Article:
Tech giant International Business Machines (IBM) has called on the government to establish a shared service center of excellence to develop protections against supply chain disruptions, according to a recent report it released in collaboration with experts from government, business, academia, and the nonprofit sectors.
Thirty-eight percent of global CEOs reported that supply chain disruption is one of their greatest challenges, IBM’s report says.
“During the last three years, a perfect storm of natural and geopolitical events has disrupted worldwide supply chains in ways that few governments could have anticipated,” the report states. “Even as nations, businesses, and consumers strive to normalize, new interruptions have created bottlenecks in an enormously complicated and interconnected system of purchasing, operation, distribution, integration, and consumption.”
“And now, the impact of supply chain disruptions on national economies and social systems is driving government leaders to also put a top priority on building supply chain resiliency,” it adds.
The IBM Center for The Business of Government, the IBM Institute for Business Value, the National Academy of Public Administration, and the American Chamber of Commerce in the Netherlands jointly sponsored roundtable discussions for the company’s new report, “Preparing for Future Shocks: Modernizing Supply Chains.”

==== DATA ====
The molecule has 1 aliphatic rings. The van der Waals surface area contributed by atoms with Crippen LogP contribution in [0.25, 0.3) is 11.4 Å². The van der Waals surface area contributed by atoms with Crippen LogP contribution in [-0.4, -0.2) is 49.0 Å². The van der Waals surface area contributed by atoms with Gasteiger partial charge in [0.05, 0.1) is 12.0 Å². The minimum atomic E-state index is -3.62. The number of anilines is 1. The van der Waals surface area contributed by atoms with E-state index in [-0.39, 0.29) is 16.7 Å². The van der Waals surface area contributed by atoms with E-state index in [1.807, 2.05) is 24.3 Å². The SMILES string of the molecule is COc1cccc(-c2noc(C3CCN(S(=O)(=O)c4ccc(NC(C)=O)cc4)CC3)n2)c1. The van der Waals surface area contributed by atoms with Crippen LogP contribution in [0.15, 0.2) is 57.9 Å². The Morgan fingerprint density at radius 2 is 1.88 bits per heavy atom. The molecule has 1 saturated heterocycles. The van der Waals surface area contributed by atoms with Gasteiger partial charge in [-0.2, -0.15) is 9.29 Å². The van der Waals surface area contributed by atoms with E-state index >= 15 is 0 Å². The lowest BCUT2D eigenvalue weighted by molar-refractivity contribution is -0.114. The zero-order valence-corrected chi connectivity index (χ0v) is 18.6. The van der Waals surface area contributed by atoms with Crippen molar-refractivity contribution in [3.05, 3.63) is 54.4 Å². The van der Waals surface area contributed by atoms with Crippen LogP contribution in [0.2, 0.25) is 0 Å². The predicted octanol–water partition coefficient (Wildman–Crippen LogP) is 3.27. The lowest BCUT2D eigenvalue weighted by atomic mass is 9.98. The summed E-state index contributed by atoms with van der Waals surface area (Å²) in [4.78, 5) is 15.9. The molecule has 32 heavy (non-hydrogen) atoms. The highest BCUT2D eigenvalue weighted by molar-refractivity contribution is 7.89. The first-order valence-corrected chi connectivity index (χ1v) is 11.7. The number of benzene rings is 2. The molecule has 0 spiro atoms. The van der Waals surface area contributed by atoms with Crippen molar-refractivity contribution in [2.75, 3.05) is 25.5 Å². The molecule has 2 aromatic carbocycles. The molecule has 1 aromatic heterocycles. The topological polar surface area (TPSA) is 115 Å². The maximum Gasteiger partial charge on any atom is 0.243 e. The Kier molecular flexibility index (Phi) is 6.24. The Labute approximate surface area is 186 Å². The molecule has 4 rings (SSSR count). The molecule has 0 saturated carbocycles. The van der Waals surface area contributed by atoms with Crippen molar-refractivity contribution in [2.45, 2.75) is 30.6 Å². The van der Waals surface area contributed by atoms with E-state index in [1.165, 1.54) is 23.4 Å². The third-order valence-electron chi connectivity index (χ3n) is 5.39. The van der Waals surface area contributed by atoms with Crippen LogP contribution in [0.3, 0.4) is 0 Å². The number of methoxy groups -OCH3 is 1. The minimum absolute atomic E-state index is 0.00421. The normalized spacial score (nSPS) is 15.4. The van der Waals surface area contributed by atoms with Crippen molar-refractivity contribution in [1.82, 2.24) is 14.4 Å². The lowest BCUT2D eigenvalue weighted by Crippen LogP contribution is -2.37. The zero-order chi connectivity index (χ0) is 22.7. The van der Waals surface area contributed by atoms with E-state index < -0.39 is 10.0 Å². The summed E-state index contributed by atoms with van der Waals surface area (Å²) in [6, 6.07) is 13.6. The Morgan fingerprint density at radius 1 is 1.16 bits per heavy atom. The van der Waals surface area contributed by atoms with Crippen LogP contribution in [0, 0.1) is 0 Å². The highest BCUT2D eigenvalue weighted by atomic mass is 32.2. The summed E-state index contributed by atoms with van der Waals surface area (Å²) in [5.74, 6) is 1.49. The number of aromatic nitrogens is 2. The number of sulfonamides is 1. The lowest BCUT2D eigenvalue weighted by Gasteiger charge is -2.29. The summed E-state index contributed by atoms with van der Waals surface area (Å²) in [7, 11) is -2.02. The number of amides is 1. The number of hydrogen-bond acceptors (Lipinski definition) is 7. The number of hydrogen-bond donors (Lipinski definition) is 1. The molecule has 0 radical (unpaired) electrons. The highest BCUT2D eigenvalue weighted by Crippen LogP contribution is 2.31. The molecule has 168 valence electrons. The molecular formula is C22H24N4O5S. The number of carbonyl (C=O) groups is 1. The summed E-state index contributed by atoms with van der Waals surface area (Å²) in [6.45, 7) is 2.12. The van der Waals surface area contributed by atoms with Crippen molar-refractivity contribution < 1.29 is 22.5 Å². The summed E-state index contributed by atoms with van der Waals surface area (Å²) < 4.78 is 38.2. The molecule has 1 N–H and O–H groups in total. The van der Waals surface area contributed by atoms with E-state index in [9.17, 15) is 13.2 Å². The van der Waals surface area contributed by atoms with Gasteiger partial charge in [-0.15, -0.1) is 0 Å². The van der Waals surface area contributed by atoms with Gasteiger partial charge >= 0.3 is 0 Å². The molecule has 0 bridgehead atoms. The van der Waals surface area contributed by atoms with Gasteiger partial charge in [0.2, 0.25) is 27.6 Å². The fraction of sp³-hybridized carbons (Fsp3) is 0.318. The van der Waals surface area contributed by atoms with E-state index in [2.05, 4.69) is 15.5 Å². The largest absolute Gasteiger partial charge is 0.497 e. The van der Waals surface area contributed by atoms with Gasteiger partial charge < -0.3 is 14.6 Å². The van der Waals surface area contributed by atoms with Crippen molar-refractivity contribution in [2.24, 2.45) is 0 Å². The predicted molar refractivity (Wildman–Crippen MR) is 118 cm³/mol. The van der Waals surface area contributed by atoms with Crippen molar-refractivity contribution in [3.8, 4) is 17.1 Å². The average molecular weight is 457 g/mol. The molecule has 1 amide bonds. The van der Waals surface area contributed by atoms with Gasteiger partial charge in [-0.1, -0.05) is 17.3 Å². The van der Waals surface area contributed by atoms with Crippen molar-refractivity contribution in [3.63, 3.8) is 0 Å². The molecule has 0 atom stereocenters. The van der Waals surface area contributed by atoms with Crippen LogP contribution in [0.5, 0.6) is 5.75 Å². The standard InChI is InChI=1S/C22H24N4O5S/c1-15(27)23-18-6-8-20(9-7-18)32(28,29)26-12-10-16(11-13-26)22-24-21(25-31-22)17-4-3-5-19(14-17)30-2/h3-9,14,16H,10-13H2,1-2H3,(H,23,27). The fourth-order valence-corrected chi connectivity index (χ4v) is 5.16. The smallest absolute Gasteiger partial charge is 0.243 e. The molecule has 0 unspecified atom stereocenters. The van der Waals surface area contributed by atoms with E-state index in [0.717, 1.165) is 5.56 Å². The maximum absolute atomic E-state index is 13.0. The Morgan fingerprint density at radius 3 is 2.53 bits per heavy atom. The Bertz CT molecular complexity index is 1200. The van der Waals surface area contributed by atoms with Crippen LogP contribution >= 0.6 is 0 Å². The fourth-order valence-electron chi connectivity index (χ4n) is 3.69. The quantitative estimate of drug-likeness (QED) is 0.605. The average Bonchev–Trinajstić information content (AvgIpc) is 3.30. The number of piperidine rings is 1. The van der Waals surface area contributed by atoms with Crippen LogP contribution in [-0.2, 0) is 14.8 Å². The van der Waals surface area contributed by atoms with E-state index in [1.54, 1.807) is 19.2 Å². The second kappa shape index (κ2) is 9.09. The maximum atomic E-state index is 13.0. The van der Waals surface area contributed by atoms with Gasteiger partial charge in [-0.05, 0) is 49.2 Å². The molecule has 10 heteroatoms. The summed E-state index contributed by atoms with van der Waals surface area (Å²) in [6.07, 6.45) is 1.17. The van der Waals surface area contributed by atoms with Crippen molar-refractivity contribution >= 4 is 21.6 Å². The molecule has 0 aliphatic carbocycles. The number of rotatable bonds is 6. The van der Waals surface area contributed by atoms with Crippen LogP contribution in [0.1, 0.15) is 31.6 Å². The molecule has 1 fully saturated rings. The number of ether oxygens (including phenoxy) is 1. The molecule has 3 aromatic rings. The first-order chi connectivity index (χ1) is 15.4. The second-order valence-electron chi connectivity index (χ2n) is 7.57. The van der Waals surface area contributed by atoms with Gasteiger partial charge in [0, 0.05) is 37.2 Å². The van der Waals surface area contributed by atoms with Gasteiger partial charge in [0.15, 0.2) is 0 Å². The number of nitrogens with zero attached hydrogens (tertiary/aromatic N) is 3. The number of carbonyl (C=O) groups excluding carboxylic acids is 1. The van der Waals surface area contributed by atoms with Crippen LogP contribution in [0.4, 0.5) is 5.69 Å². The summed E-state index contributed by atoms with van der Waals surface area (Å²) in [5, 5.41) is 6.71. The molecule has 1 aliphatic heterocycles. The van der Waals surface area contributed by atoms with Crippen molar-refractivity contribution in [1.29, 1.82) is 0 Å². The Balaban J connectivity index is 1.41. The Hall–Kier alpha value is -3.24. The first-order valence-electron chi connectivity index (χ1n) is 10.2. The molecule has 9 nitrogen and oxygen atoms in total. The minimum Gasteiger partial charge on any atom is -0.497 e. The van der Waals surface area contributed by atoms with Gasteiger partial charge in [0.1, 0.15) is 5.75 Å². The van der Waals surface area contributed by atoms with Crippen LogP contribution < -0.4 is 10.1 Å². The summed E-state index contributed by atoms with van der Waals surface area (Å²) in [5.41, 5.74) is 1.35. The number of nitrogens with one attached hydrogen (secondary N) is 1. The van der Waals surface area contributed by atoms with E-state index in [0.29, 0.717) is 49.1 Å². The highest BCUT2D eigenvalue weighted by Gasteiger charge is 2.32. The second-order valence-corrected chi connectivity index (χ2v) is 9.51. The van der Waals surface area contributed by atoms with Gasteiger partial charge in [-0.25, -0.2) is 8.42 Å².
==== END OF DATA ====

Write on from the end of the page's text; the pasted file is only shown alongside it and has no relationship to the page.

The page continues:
During the roundtables, a myriad of experts recommended that the government take four steps:
- Create a shared service approach to build supply chain resiliency;
- Diagnose the acquisition ecosystem;
- Apply design thinking to develop key supply chain components; and
- Sustain supply chains through risk mitigation and private-sector partnerships.
“By taking advantage of synergies between agencies and industry partners, a government-led shared service center of excellence can foster public-private collaboration to diagnose, design, and sustain supply chains to build resiliency,” the group said.
After establishing these supply chain risk management organizations, governments should have centralized resources to diagnose threats, design responses, sustain supply chains, and mitigate disruptions by building supply chain immunity, the report says.
“Governments are responsible to broad constituencies for building supply chain immunity, and a shared services center of excellence provides a practical structure to manage this responsibility,” the report concludes. “Such a strategy would integrate the expertise of government agencies with private-sector business acumen. It also provides the flexibility to anticipate and respond to continuously changing supply chain disruptions. Recommendations put forth at these roundtables provide a useful playbook to this approach and can bring insight to governments around the world as they prepare for the supply chain shocks of the future.”
One Cybersecurity and Infrastructure Security Agency (CISA) official recently announced that that CISA plans to help agencies, industry, and other partners operationalize and better understand supply chain security requirements through a new training initiative that will be released in the new fiscal year beginning in October, as well as a centralized information hub that will be available next calendar year.